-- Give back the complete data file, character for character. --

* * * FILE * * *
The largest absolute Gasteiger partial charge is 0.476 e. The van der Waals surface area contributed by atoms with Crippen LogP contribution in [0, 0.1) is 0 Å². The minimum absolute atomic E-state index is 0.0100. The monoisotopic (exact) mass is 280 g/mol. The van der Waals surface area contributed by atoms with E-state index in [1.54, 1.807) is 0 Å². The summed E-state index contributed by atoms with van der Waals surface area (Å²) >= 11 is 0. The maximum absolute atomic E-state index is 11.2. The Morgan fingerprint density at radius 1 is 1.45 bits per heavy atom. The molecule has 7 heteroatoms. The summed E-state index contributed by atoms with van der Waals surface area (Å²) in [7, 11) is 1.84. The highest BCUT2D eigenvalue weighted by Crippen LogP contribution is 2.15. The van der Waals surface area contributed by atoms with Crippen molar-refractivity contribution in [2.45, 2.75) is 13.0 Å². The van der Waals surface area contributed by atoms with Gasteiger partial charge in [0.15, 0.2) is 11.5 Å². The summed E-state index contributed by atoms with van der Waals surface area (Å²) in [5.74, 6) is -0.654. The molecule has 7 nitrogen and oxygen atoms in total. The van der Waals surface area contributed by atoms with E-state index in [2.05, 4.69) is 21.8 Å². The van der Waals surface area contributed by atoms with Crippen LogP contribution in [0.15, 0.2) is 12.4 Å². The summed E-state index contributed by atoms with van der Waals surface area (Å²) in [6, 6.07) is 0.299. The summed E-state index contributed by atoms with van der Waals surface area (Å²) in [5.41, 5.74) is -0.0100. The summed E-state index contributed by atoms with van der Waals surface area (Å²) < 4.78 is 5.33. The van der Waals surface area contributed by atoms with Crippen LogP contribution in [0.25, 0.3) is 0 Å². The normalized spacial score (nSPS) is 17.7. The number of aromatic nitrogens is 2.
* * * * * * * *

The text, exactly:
The largest absolute Gasteiger partial charge is 0.476 e. The van der Waals surface area contributed by atoms with Crippen LogP contribution in [0, 0.1) is 0 Å². The minimum absolute atomic E-state index is 0.0100. The monoisotopic (exact) mass is 280 g/mol. The van der Waals surface area contributed by atoms with E-state index in [1.54, 1.807) is 0 Å². The summed E-state index contributed by atoms with van der Waals surface area (Å²) >= 11 is 0. The maximum absolute atomic E-state index is 11.2. The Morgan fingerprint density at radius 1 is 1.45 bits per heavy atom. The molecule has 7 heteroatoms. The summed E-state index contributed by atoms with van der Waals surface area (Å²) in [7, 11) is 1.84. The highest BCUT2D eigenvalue weighted by Crippen LogP contribution is 2.15. The van der Waals surface area contributed by atoms with Crippen molar-refractivity contribution in [2.45, 2.75) is 13.0 Å². The van der Waals surface area contributed by atoms with Gasteiger partial charge in [0.15, 0.2) is 11.5 Å². The summed E-state index contributed by atoms with van der Waals surface area (Å²) in [5.74, 6) is -0.654. The molecule has 7 nitrogen and oxygen atoms in total. The van der Waals surface area contributed by atoms with E-state index in [2.05, 4.69) is 21.8 Å². The van der Waals surface area contributed by atoms with Crippen LogP contribution in [0.15, 0.2) is 12.4 Å². The summed E-state index contributed by atoms with van der Waals surface area (Å²) in [6, 6.07) is 0.299. The summed E-state index contributed by atoms with van der Waals surface area (Å²) in [5.41, 5.74) is -0.0100. The summed E-state index contributed by atoms with van der Waals surface area (Å²) < 4.78 is 5.33. The van der Waals surface area contributed by atoms with Crippen LogP contribution in [0.25, 0.3) is 0 Å². The normalized spacial score (nSPS) is 17.7. The number of aromatic nitrogens is 2.